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U.S. Military Quitely Discharging Noncitizens

Colleen Muñoz

July 12, 2018

In the wake of the global war on terror, President George Bush signed an executive order permitting immigrants the opportunity to enlist and serve in the U.S. military. Following the September 11, 2001 terrorist attacks, the development benefited the U.S. military by bringing strength in numbers, diversity in language-capabilities, and expansion in technical skills. In exchange for their service, the U.S. Government promised participants eligibility to naturalize as U.S. citizens.

In 2008, the Bush administration piloted a program recruiting and enlisting eligible individuals in the U.S. Army Reserve through the Military Accessions Vital to the National Interest (MAVNI) program. Since September 11, 2001, approximately 110,000 troops have benefitted from the program and served in various U.S. military branches.

Generally, the program limits recruits to those obtaining permanent residency in the United States prior to enlisting. However, the Army and the Department of Defense exercise discretion in determining who becomes eligible for admission into the program and have extended the offer to noncitizens and DACA recipients, as well. The program promises enlisted soldiers an expedited path to U.S. citizenship.

Much to their surprise, several dozen recruits were quitely discharged without an explanation. Other recruits received intel that they were considered security risks due to their relatives abroad, or that their background checks had not yet been completely processed.

Authorities are unable to identify an exact number of dismissed recruits; however, Army immigration attorneys are circulating figures quantifying approximately 40 recruits dismissed thus far.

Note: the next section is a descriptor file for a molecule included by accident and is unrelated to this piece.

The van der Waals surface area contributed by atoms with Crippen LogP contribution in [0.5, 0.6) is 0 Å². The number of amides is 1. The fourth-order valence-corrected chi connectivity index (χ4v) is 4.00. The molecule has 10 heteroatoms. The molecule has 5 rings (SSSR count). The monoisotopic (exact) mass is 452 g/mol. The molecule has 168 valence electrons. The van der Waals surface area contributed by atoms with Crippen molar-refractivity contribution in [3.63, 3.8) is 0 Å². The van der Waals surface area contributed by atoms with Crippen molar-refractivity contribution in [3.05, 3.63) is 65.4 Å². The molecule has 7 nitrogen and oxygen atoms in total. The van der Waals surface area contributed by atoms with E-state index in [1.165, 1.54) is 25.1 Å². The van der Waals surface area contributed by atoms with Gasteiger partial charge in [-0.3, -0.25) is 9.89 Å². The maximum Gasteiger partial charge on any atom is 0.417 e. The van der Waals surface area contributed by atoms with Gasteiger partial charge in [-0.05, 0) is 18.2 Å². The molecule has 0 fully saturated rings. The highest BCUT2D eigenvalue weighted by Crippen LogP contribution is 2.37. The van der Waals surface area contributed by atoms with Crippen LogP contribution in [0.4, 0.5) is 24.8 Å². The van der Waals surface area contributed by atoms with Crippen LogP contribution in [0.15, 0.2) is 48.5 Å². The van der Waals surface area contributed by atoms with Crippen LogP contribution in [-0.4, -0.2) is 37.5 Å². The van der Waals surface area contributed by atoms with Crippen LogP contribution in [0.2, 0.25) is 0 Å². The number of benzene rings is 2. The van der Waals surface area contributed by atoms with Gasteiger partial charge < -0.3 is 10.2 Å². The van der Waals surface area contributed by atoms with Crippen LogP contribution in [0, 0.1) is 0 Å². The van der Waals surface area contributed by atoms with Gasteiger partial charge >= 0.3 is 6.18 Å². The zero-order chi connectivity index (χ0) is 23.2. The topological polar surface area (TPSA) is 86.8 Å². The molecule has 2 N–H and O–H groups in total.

Private Lucas Calixto, an immigrant from Brazil, represents one of the several dozen recruits quietly dismissed. Mr. Calixto was dismissed after serving in the U.S. Army for two years, and a year after applying for naturalization. Shortly thereafter, he received a notice ordering his removal from the Army. Mr. Calixto’s vacant disciplinary record and recent promotion served as no warrant for a dismissal. On June 28, 2018, Mr. Calixto filed suit against the Army following his abrupt, inexplicable dismissal and inability to respond to the order.

Honorable discharge characterizations protect recruits from deportation and authorize naturalization as promised. However, a dishonorable discharge will not permit an application for naturalization. The quiet discharge several of the MAVNI recruits recently received were classified as “uncharacterized discharges”, neither honorable nor dishonorable. The ambiguous classification thus exposes the recruits to the sight of limbo wherein the threat of deportation seems more tangible.

The Department of Defense notes that all recruits must receive a background check. In light of the U.S. government’s recently aggressive approach to immigration, background checks have become backlogged and more extensive, including screenings from the CIA, FBI and National Intelligence Agency. For many of the discharged recruits, their participation in the U.S. military halted due to the lagging administration of their background check. In effect, the recruits were then quietly dismissed and left to determine their own fate in remaining lawfully in the United States.

MAVNI is currently unavailable for new recruits. Department of Defense officials confirm they are working to resolve the existing recruits’ naturalization delays and will then reassess the program.

Noncitizens have served in the U.S. military since 1775 and have provided exceptional benefits throughout the Revolutionary War, World War II, and the global war or terror. Mr. Calixto explains in his complaint, “I was devastated, because I love the U.S. and was so honored to be able to serve this great country. . . . I put my life on the line for this country, but I feel like I’m being treated like trash. If I am not eligible to become a U.S. citizen, I am really scared to return to my country.”